"The Orthodox Patriarchal School in Nairobi and Orthodoxy Today"
THE ORTHODOX PATRIARCHAL SCHOOL IN NAIROBI AND ORTHODOXY TODAY
by Metropolitan Makarios (Tillyrides) of Kenya
Among the many developments since Independence, none can be more significant than the construction of the Orthodox Patriarchal Seminary in Nairobi, Kenya.
From the day of its opening for actual function of the Seminary, Orthodox in East Africa has grown by leaps and bounds and within the framework of true Orthodoxy under the Patriarchate of Alexandria and All Africa.
The Orthodox Patriarchal Seminary was the brainchild of Archbishop Makarios III, Hierarch of the Orthodox Church of Cyprus and President of the Republic of Cyprus.
In April 1957, His Beatitude made a visit to Nairobi and celebrated the divine Service on the Cathedral of Sts. Anargyroi. Later, as Head of the State of Cyprus, he made a State Visit to Kenya as the guest of the late Jomo Kenyatta, President of the Republic of Kenya and his personal friend. It was during this visit in 1970 he saw the heart of the African Orthodox Church.
As Hierarch, His Beatitude made a pastoral visit to Kenya in March 1971 and performed mass baptisms in Nairobi and Nyeri. His Beatitude saw then the need for a Seminary to meet the clerical needs of East Africa and he was impressed by the favourable attitude of the government of Kenya and the late President Kenyatta.
On March 22nd, 1971, Archbishop Makarios laid the foundation stone of the Orthodox Patriarchal Seminary at Riruta, with the blessings of His Beatitude Nicholas, Pope and Patriarch of Alexandria and all Africa.
In His Beatitude’s address on that auspicious day, he said: “ To help our African brothers in their search for the ways of God in Christian virtue and brotherhood and with the blessings of Almighty God we create here a centre from which new Apostles of Christ will spread the word of the Lord in this part of the world and administer the comforting joy of the Gospel in the hearts of our beloved African brothers.” He pointed out that it was a symbol and expressed link of friendship between the peoples of Kenya and Cyprus.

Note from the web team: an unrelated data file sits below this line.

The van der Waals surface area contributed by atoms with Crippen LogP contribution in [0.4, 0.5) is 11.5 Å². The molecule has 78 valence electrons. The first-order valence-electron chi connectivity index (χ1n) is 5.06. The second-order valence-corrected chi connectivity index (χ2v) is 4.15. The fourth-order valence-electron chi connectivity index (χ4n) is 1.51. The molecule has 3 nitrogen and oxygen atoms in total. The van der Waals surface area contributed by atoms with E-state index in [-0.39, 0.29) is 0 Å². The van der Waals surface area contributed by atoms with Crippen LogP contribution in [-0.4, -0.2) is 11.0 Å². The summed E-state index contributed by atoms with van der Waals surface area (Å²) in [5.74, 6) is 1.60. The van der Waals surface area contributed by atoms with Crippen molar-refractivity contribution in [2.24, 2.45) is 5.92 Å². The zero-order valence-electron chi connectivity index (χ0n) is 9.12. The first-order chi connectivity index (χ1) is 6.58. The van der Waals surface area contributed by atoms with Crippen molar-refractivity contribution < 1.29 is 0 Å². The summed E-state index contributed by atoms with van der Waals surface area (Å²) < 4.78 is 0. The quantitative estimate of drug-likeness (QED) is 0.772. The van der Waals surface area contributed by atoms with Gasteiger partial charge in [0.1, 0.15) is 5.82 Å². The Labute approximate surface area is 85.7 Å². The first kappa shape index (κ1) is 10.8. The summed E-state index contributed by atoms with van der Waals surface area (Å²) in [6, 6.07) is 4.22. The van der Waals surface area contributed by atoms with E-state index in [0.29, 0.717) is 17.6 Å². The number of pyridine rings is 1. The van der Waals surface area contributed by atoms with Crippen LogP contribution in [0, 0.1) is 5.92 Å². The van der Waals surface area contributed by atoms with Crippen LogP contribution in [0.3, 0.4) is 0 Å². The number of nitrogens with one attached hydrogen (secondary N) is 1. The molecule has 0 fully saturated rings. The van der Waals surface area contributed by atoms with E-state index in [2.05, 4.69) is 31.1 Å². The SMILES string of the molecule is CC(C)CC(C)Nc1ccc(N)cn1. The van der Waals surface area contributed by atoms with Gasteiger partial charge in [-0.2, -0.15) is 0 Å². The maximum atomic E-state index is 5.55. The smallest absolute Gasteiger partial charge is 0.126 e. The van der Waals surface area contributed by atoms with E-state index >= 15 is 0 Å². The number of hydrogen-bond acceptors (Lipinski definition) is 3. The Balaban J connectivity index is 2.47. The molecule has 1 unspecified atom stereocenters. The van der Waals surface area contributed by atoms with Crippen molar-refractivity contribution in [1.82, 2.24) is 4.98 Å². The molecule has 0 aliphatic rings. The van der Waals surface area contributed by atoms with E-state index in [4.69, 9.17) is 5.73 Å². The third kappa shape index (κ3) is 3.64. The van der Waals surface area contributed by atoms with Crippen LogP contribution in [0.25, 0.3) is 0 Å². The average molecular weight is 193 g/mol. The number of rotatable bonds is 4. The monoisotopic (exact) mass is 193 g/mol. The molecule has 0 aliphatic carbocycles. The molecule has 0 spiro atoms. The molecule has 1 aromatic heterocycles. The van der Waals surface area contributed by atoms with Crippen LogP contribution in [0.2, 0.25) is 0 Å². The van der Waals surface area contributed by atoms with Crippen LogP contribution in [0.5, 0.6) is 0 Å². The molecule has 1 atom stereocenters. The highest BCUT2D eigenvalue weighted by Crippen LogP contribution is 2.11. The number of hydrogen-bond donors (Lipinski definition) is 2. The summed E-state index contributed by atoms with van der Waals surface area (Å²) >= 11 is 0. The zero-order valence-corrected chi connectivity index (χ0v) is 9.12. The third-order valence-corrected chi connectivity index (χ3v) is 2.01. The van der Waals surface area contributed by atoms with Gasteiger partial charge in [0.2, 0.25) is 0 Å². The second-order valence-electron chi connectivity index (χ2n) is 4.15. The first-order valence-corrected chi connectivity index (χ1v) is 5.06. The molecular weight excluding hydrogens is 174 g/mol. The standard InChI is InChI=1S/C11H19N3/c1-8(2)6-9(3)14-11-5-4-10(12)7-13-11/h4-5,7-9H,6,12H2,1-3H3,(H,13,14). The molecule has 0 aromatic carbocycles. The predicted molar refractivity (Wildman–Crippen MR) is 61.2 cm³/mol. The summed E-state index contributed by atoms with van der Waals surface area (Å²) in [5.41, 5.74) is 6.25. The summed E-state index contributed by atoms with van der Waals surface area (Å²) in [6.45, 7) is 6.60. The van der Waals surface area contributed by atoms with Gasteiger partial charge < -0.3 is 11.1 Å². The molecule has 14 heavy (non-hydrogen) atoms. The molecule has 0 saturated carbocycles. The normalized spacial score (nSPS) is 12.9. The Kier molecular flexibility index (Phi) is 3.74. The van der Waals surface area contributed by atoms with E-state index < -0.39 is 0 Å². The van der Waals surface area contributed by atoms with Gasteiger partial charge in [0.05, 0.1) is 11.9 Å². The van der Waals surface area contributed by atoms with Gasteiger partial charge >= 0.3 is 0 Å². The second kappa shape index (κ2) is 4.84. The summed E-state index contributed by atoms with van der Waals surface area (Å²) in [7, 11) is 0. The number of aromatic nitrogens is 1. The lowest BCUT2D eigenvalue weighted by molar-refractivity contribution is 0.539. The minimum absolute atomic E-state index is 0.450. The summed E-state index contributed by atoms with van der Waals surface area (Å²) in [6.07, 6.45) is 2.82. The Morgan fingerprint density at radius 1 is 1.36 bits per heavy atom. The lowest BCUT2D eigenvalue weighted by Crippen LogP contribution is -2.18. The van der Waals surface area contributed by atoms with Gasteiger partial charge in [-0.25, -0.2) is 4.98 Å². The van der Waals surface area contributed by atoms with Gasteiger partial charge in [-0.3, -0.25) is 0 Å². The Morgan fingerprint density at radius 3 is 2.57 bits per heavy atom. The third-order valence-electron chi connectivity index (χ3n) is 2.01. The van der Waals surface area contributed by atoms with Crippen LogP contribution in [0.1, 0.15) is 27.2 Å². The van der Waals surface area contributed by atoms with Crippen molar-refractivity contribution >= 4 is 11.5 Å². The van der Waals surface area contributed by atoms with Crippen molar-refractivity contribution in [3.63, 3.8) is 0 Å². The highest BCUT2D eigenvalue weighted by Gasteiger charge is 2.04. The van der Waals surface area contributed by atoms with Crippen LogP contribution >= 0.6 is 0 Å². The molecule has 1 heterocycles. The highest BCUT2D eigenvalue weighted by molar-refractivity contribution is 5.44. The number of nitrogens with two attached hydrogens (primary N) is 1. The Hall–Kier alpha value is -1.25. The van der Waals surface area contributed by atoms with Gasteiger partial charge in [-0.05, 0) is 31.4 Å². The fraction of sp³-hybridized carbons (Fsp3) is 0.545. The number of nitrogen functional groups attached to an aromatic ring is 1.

The ensuing political crisis which befell Cyprus in 1974 delayed the opening of the Seminary. The Seminary has been in operation since 1981, training catechists and priests of the Archbishopric of Kenya and Irinoupolis, Orthodox Church, which comprises the whole African continent.
Orthodoxy in East Africa Today
Today, in East Africa there are two Metropolitans in Uganda and Kenya, one of whom is African. At present they are under the spiritual and administrative guidance of the Patriarchate of Alexandria and all Africa. There are 80 priests in Kenya; 22 in Uganda and 11 in Tanzania.
In 1998 the Seminary was renamed the Orthodox Patriarchal School. Today the School follows the curriculum of other Orthodox Theological Schools and functions with 42 students from Kenya, Uganda, Tanzania, Madagascar, Zimbabwe and Cameroon who are being trained to meet the needs of the rapidly growing Orthodox Faith. Graduates of the School have gone abroad to study in Greece and America. Some are currently members of the present teaching staff of the School.
To say Orthodoxy in East Africa is perfect or free of problems would be untrue. The Church, which is truly the African Orthodox Church, is struggling to find ways and means to support itself and to build upon the foundations of the original work of the Apostle Mark, Evangelist of Africa.
The Church has benefited from aid from Greece, Cyprus, Finland and the Greek Orthodox Archdiocese in America in the form of finance and human resources.
There are many programmes ongoing concerning Youth and Women. Translations of the Divine Services of Orthodoxy are being made in many of the languages of Africa and printed by Apostoliki Diakonia. Churches, schools, health centres, nursery schools are being built throughout the continent.
One can hope that Orthodoxy in Africa is coming to a point of flowering maturity - when it will be able to plan and implement a self-sustaining growth and strength for the Glory of God.